Lifestyle | December 4th, 2023

FAMU SJGC Alumnus Wins Edward R. Murrow Award

By: Mycah Brown
FAMU SJGC Alumnus Wins Edward R. Murrow Award

Florida A&M University graduates continue thriving long after their time on “The Hill.”

Michael Lee, a 1998 graduate of FAMU’s School of Journalism & Graphic Communication newspaper journalism program, was recently recognized for his work with The Washington Post as an integral part of producing two of their latest award-winning projects.

After leaving his hometown, Kansas City, Mo., Lee found himself on FAMU’s campus, where he became involved with student publications, like The FAMUAN, that introduced him to the world of news and media.

During his senior year of high school, a young Mike Lee had a conversation with a professor from Howard University in which he inquired about which would be the best Historically Black College or University to pursue journalism.

“He said that what was special about FAMU is that they had an accredited program that also provided opportunities for internships, which he said would be the key to having a career in journalism,” Lee said. “That stood out to me when I was in high school, and then when I went to FAMU, that’s exactly what it turned out to be.”

Although the newspaper journalism major no longer exists at FAMU, the skills Lee developed in SJGC prepared him to lead a successful career in news broadcasting, specializing in sports journalism.

Once his time in undergraduate school came to an end, Lee took on positions at some impressive companies, like The Atlanta Journalism Constitution, The Washington Post as a Washington Wizards beat writer, and Yahoo Sports before returning to The Washington Post. Now, in his current position, he writes about the intersection between race and sports.

His recent work has received recognition from a few notable journalistic societies, like the Edward Murrow Awards and The Online News Association.

The Edward R. Murrow Awards were created in 1971 to honor the late reporter who set the standard for broadcast news reporting. In his lifetime, Murrow was recognized with multiple Emmys, Grammys and Golden Globe Awards.

The Radio Television Digital News Association created the award to recognize journalists with outstanding editorial practices.

FAMU alum Michael Lee was recognized with one of these prestigious awards for his role in the production of “Black Out” as a sports enterprise reporter. Through visual production, the project captured the stories of the living 24 Black men who became head football coaches of NFL teams. Lee, along with Washington Post Senior Producer Jayne Orenstein, hosted 16 of the coaches for on-camera interviews, taking a deeper dive into their careers and the paths it took to get there.

“For me, it was a great thing because I’m a print guy, and I have been my whole life,” Lee said. “So to get recognized in another lane is pretty significant and pretty exciting.”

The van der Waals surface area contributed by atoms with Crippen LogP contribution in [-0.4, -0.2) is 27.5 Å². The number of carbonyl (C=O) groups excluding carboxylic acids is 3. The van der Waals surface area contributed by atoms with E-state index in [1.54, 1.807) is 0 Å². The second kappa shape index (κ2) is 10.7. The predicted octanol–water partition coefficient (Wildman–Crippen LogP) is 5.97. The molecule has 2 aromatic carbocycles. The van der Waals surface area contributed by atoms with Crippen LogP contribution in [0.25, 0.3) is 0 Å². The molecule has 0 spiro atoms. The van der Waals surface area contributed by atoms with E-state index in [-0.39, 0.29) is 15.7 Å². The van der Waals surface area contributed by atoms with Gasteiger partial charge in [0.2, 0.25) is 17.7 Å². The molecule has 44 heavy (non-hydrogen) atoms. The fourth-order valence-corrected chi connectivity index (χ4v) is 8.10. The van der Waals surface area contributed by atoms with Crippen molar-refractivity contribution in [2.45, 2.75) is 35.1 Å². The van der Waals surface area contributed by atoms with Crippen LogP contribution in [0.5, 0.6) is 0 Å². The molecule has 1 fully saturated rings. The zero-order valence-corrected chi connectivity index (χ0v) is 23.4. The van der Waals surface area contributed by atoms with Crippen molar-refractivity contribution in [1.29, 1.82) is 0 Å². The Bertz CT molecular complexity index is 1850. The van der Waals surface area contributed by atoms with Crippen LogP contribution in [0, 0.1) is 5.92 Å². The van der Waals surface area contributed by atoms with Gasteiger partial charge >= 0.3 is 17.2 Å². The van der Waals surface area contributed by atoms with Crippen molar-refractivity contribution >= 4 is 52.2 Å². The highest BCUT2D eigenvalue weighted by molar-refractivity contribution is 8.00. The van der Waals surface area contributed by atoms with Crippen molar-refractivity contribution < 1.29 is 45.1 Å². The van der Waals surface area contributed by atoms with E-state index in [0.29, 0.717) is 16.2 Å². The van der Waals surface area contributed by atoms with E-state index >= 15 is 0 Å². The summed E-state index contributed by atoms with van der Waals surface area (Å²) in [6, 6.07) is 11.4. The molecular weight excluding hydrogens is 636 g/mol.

Another group, The Online News Association, recognized “Black Out” with an Online Journalism Award. The story follows a discrimination lawsuit filed by the former Miami Dolphins coach, Brian Flores, against the National Football League.

While reporting, journalists would investigate what they would determine as unfair hiring and firing practices in the NFL and its effect on Black coaches.

Through their research, The Post found that Black coaches were unable to convert their interim positions to full-time head coaching positions at the same margin as their white counterparts. Their investigative journalism allowed for a deeper dive into the NFL’s “Rooney Rule,” which was established to implement diversifying changes within careers in the league.

“I really thought it would be a grieving session where coaches would complain about racism in the NFL and how they were denied opportunities,” Lee said. “But really it became a celebration of these men who were able to break through in a place where not many have.”

For their performance on the production of this story, Michael Lee and his colleagues, fellow journalists at the Washington Post, earned the award for the Sports, Health and Wellness under the Large Newsroom category for the Online Journalism Awards.

This film beat three more finalists for the winning title in 2023.

On Oct. 9, Lee attended the Edward R. Murrow Awards Gala at Gotham Hall in New York City, where he received his award and was celebrated for all the hard work he’s contributed. As Michael Lee continues to thrive and do well in his career, his accolades inspire current and future Florida A&M journalism students with aspirations of pursuing similar paths.